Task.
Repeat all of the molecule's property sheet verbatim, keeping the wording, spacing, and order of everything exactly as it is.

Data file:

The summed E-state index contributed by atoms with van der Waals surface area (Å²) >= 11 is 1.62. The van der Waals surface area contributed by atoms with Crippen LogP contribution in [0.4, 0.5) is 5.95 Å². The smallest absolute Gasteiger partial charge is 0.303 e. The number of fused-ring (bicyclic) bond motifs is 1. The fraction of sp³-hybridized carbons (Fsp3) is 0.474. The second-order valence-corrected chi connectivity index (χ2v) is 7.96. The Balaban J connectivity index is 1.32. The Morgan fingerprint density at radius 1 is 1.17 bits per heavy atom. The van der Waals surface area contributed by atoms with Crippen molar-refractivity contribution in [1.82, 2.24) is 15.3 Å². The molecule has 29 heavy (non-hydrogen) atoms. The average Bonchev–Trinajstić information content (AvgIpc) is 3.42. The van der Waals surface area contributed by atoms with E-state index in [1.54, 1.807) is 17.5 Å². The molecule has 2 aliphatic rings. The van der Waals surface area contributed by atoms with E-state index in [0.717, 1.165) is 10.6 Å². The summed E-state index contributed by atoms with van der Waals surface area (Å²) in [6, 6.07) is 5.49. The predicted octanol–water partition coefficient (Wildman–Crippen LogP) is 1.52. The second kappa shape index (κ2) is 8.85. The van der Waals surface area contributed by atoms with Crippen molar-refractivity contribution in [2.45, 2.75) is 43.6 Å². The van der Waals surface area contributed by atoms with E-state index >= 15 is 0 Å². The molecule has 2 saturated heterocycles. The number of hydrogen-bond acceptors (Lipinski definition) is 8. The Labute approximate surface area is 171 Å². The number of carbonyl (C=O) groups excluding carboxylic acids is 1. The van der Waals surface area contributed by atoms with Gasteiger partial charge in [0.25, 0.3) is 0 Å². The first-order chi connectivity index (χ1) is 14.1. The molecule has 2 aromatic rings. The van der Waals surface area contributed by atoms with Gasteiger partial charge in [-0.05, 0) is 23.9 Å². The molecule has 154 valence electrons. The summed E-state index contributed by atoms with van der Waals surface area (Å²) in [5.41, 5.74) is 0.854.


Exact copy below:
The summed E-state index contributed by atoms with van der Waals surface area (Å²) >= 11 is 1.62. The van der Waals surface area contributed by atoms with Crippen LogP contribution in [0.4, 0.5) is 5.95 Å². The smallest absolute Gasteiger partial charge is 0.303 e. The number of fused-ring (bicyclic) bond motifs is 1. The fraction of sp³-hybridized carbons (Fsp3) is 0.474. The second-order valence-corrected chi connectivity index (χ2v) is 7.96. The Balaban J connectivity index is 1.32. The Morgan fingerprint density at radius 1 is 1.17 bits per heavy atom. The van der Waals surface area contributed by atoms with Crippen molar-refractivity contribution in [1.82, 2.24) is 15.3 Å². The molecule has 29 heavy (non-hydrogen) atoms. The average Bonchev–Trinajstić information content (AvgIpc) is 3.42. The van der Waals surface area contributed by atoms with E-state index in [1.54, 1.807) is 17.5 Å². The molecule has 2 aliphatic rings. The van der Waals surface area contributed by atoms with E-state index in [0.717, 1.165) is 10.6 Å². The summed E-state index contributed by atoms with van der Waals surface area (Å²) in [6, 6.07) is 5.49. The predicted octanol–water partition coefficient (Wildman–Crippen LogP) is 1.52. The second kappa shape index (κ2) is 8.85. The van der Waals surface area contributed by atoms with Crippen molar-refractivity contribution in [2.45, 2.75) is 43.6 Å². The van der Waals surface area contributed by atoms with E-state index >= 15 is 0 Å². The molecule has 2 saturated heterocycles. The number of hydrogen-bond acceptors (Lipinski definition) is 8. The Labute approximate surface area is 171 Å². The number of carbonyl (C=O) groups excluding carboxylic acids is 1. The van der Waals surface area contributed by atoms with Gasteiger partial charge in [0.25, 0.3) is 0 Å². The first-order chi connectivity index (χ1) is 14.1. The molecule has 2 aromatic rings. The van der Waals surface area contributed by atoms with Gasteiger partial charge in [-0.05, 0) is 23.9 Å². The molecule has 154 valence electrons. The summed E-state index contributed by atoms with van der Waals surface area (Å²) in [5.41, 5.74) is 0.854.